The Power of One
In our busy, high-pressured, impersonal world, it is easy to underestimate the significance of one. With so many people — most of whom seem so much more capable, more gifted, articulate, winsome, more prosperous, more important than we — who are you or I to think our own little part in life amounts to much? “I’m just one person,” you say, “I cannot make much difference.”
That’s the way most folks think. They really do!
But aren’t you glad that Patrick Henry didn’t? And Sojourner Truth? And Harriet Tubman? And Martin Luther King, Jr.? And Walt Disney? And Martin Luther? And Winston Churchill? And Jackie Robinson? And Irving Berlin? And Abraham Lincoln? And Charles Wesley? And Dwight L. Moody? And Corrie ten Boom?
“But it’s a different world today,” you say. “Back in the day, there was room for an individual to emerge and stand out in a crowd — but now, today, in this mass media mess of a world, there’s no way!”
God has always asked and underscored individual involvement . . . still does.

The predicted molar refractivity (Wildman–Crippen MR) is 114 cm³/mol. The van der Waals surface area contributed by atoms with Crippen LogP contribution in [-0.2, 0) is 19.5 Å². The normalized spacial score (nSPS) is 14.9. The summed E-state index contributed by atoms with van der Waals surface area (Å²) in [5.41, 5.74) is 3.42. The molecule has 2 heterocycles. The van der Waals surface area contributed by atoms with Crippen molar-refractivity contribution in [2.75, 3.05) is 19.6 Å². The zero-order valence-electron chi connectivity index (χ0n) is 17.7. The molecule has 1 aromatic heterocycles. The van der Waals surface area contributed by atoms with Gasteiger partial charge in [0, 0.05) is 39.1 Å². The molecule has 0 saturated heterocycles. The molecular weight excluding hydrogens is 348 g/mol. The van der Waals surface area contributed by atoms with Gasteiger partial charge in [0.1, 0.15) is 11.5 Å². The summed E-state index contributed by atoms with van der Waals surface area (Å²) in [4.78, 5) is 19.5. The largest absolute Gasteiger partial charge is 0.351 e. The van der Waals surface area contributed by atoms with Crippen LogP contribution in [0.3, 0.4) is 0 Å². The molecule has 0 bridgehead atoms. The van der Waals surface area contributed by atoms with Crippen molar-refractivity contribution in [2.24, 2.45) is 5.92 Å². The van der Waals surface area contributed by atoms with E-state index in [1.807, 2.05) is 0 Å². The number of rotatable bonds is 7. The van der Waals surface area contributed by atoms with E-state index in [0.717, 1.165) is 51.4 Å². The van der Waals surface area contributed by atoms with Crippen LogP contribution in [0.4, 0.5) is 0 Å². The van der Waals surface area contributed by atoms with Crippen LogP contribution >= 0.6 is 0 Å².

- How many did it take to help the victim who got mugged on the Jericho Road? One Good Samaritan.
- How many were chosen by God to confront Pharaoh and lead the Exodus? One.
- How many sheep got lost and became the object of utmost concern to the good shepherd? One.
- How many were needed to confront adulterous David and bring him to his knees in full repentance? One.
- How many prophets were called to stand before wicked King Ahab and predict a drought? One.
- How many did the Lord use to get the attention of the land of Israel and prepare the way for Messiah? One.
- How many lepers returned to Jesus to thank him, garnering his praise? One.
Never underestimate the power of one! And that one just may be you.
On Sunday, we will read Matthew’s account of Jesus’s baptism in the Jordan River (Matthew 3:13-17). Did you know that the baptism of Jesus is recorded in all four gospels? Don’t you think that means it’s important? I think so.
The placement of Jesus’ baptism so early in his life story represents the launch of his public ministry. He (and He alone) willingly and fully identifies with the role of servant to the people of Israel.
Do you remember your baptism? What’s your identity? Like Jesus, I hope you readily adopt the singularly important role of a servant.
See you Sunday,
Pastor Raymond Hylton